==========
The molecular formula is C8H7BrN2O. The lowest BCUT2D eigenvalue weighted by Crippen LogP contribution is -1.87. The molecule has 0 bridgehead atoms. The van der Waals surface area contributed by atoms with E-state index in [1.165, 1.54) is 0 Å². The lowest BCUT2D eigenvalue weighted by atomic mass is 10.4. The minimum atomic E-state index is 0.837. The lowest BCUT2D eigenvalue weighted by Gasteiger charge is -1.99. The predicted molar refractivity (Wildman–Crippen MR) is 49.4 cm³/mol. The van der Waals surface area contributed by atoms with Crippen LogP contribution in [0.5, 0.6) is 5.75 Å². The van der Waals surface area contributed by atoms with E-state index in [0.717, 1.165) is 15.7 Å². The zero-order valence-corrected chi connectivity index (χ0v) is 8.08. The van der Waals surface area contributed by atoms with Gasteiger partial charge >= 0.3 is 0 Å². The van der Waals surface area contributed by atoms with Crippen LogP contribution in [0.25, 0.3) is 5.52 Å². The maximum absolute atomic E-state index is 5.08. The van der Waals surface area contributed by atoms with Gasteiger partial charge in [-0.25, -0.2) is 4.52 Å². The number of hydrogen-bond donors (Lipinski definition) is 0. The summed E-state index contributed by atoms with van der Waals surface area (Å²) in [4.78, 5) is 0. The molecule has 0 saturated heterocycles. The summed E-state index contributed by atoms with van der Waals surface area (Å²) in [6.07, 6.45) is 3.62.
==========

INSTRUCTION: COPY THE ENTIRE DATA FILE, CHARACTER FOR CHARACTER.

The molecular formula is C8H7BrN2O. The lowest BCUT2D eigenvalue weighted by Crippen LogP contribution is -1.87. The molecule has 0 bridgehead atoms. The van der Waals surface area contributed by atoms with E-state index in [1.165, 1.54) is 0 Å². The lowest BCUT2D eigenvalue weighted by atomic mass is 10.4. The minimum atomic E-state index is 0.837. The lowest BCUT2D eigenvalue weighted by Gasteiger charge is -1.99. The predicted molar refractivity (Wildman–Crippen MR) is 49.4 cm³/mol. The van der Waals surface area contributed by atoms with Crippen LogP contribution in [0.5, 0.6) is 5.75 Å². The van der Waals surface area contributed by atoms with E-state index in [0.717, 1.165) is 15.7 Å². The zero-order valence-corrected chi connectivity index (χ0v) is 8.08. The van der Waals surface area contributed by atoms with Gasteiger partial charge >= 0.3 is 0 Å². The van der Waals surface area contributed by atoms with Crippen LogP contribution in [0.25, 0.3) is 5.52 Å². The maximum absolute atomic E-state index is 5.08. The van der Waals surface area contributed by atoms with Gasteiger partial charge in [-0.25, -0.2) is 4.52 Å². The number of hydrogen-bond donors (Lipinski definition) is 0. The summed E-state index contributed by atoms with van der Waals surface area (Å²) in [4.78, 5) is 0. The molecule has 0 saturated heterocycles. The summed E-state index contributed by atoms with van der Waals surface area (Å²) in [6.07, 6.45) is 3.62.